I guess the rp is that it's harder hit when close? Like if someone is up in your face it's easier to strafe out of the way and harder for you to keep up with the aiming.

That is only if someone is almost in your face.

If they wrote volley 10ft or 15ft, I would say: Hey, this is great, they realy tried to think something good.


Igor Horvat wrote:
Senkon wrote:
Igor Horvat wrote:

also, what is with volley trait penalty?

didn't this people read any history books? bows(and crossbows) were most deadly at point blank range!!

I guess the rp is that it's harder hit when close? Like if someone is up in your face it's easier to strafe out of the way and harder for you to keep up with the aiming.

That is only if someone is almost in your face.

If they wrote volley 10ft or 15ft, I would say: Hey, this is great, they realy tried to think something good.

I mean that would probably be fine but I would think that the closer you are the more amplified your sideways movement is. So it would be the most obvious point blank but still a bit harder if they are mid range to you. To me it's not so obviously wrong that I can't deal with it at least.


Volley makes hitting something 100 feet away harder than hitting something 10 feet away. I don't care about the balance, it just makes no sesnes and should be removed from the game.


Pathfinder Adventure Path, Lost Omens, Rulebook, Starfinder Roleplaying Game Subscriber
Colette Brunel wrote:
Porridge wrote:


So every two points of strength will up your expected damage by about 7-10%. That's not a huge amount, but it's not-trivial. And at higher levels, when the cost difference between longbows and composite longbows is trivial, and you have several rounds of 4-stat increases to play with, my hunch if you'll see most archers raising strength and using composite longbows.
"You have several rounds of 4-stat increases to play with" may be overstating matters. If you start with Strength 10 at 1st level, it will take 10th level to hit Strength 14, presuming that you do not raise other ability scores instead. By, say, 12th level, you probably have a +3 weapon potency rune, for 4d8 damage on the longbow. That extra +1 damage is looking quite marginal then.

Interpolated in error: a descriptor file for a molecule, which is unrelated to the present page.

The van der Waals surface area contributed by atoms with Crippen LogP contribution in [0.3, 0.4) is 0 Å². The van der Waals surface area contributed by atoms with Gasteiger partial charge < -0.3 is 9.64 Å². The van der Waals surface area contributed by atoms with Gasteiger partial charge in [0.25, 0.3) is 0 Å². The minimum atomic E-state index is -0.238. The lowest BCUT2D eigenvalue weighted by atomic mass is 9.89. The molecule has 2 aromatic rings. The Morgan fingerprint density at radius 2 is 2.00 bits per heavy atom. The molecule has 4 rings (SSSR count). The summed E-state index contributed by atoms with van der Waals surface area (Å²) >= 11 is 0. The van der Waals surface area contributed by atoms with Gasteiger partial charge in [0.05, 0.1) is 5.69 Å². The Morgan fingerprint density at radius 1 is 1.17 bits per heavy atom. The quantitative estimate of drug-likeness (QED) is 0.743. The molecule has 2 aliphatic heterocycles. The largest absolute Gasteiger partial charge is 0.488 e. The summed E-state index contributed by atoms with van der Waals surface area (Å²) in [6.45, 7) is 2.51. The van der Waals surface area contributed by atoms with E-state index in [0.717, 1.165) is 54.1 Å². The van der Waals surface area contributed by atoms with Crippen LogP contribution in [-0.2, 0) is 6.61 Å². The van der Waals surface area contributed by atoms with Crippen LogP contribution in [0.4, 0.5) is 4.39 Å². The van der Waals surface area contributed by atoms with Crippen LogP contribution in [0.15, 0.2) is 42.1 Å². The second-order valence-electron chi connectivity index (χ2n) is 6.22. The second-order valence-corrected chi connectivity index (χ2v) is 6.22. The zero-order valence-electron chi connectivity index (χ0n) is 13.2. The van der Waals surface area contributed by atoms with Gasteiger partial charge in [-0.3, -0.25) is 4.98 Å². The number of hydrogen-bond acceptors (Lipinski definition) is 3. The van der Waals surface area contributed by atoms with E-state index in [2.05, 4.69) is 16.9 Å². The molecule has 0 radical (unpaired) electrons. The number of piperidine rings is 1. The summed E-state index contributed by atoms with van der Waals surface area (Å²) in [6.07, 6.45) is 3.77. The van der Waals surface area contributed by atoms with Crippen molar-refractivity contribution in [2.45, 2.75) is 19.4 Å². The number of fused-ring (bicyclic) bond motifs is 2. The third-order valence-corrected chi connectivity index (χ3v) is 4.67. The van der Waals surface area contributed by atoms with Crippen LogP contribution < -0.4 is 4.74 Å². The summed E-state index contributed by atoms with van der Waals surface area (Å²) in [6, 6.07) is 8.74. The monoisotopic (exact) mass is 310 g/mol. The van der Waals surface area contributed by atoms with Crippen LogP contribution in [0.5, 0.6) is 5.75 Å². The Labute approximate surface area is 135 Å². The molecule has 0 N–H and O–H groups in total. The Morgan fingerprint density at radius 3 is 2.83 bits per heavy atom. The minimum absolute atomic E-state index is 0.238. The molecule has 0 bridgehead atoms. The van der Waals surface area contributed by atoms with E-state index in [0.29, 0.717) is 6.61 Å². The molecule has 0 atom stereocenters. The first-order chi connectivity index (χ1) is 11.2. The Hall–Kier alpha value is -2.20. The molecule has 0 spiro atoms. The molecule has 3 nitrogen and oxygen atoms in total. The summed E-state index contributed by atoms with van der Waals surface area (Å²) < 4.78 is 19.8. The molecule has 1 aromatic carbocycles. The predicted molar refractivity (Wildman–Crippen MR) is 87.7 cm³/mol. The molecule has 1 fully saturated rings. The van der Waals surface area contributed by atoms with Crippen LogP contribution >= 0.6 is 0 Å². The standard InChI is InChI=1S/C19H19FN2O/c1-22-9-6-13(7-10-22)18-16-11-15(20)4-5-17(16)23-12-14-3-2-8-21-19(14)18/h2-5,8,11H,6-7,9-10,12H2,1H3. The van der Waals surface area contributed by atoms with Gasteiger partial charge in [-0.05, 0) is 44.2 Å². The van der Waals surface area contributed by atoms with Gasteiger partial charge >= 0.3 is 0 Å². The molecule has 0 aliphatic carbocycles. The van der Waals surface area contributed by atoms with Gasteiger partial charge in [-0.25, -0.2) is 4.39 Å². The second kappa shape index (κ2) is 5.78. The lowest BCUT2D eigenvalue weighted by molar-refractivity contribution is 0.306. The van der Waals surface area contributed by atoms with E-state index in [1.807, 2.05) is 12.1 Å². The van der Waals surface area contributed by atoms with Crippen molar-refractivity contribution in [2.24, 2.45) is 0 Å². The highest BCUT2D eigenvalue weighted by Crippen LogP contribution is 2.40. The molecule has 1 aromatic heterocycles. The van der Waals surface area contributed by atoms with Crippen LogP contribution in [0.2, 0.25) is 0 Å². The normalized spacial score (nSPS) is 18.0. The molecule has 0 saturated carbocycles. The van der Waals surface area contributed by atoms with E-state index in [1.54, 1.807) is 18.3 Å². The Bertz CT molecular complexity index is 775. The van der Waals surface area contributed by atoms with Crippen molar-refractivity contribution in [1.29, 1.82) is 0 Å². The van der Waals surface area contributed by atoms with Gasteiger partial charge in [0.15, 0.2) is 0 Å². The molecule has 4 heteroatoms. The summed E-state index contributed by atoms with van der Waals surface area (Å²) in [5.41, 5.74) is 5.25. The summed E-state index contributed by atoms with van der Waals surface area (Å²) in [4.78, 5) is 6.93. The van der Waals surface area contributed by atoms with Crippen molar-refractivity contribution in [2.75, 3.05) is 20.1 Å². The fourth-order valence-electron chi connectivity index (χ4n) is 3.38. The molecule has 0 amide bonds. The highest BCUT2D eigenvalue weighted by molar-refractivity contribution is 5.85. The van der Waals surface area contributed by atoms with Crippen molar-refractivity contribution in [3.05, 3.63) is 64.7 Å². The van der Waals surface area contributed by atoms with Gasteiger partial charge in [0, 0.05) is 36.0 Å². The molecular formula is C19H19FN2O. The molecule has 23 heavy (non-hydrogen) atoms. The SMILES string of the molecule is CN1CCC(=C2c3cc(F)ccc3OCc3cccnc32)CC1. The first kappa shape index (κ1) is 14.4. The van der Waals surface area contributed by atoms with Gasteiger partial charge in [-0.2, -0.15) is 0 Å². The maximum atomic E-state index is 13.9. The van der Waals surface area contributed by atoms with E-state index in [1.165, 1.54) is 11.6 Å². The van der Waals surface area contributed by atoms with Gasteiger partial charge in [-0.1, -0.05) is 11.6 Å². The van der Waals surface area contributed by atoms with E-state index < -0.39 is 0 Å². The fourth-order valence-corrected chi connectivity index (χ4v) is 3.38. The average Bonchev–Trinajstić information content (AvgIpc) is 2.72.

That's a fair point. The extra dice you get as you stack weapon potency will make the relative effect of your strength bonus smaller as you level up. So I agree that the strength modifier won't make much of a difference.

Of course, once you get past the first few levels, the financial cost difference is negligible. And archers with a 14+ strength (to help them fight in melee, say) will want to go for the composite bow, since it adds a (admittedly small) damage bonus for basically no cost.

So drawing out the consequences of your point, one nice feature of this way of setting things up is that it makes all of the composite and non-composite bow options potential "best" weapons for an archer:

  • Composite shortbow: Best for archers with a 14+ strength who will be firing within 50' a lot.
  • Composite longbow: Best for best for archers with a 14+ strength who will be firing outside of 50' a fair amount of the time.
  • Shortbow: Best for archers with less than 14 strength who will be firing within 50' a lot.
  • Longbow: Best for best for archers with less than 14 strength who will be firing outside of 50' a fair amount of the time.

I actually like having things set up so that lots of different weapons can be "best" for different characters.

Now if only they could find a way to also do that for crossbows and slings... :P


Pathfinder Lost Omens, Rulebook Subscriber

It looks like shortbow proficiency does not mean composite shortbow proficiency, and that longbow proficiency does not mean composite longbow proficiency, judging from the wording of Weapon Familiarity (Elf).

With that in mind, there really is no reason to build for a composite bow, is there?


I'm agreeing with the previous interpretation that composite bows are only useful as a backup ranged option for high-strength melee builds that want something with better range than a javelin.


I still think that the Composite/non-composite distinction should just be tossed. Treat all bows with the current rules for composites. There really isn't much reason to keep the split.


Doktor Weasel wrote:
I still think that the Composite/non-composite distinction should just be tossed. Treat all bows with the current rules for composites. There really isn't much reason to keep the split.

I have to agree. Whatever design space the non-composites create, seems trivial in the context of the game. What's more, even if Paizo did try to leverage this distinction, I don't see it as any improvement to the player experience.

It just occurred to me that I've overlooked something. The reason to have the distinction is to give PCs an advantage over NPCs. By sticking humanoids with non-composites, it allows the PCs to gain consistent advantage. So on that basis, I would reverse my opinion. Keep the distinction.

Grand Lodge

Jason Buhlman has already stated that Paizo is looking at this and he indicated in the twitch stream that he had seen an idea he liked.

Play, send feedback, post in the forums here. They appear to be listening.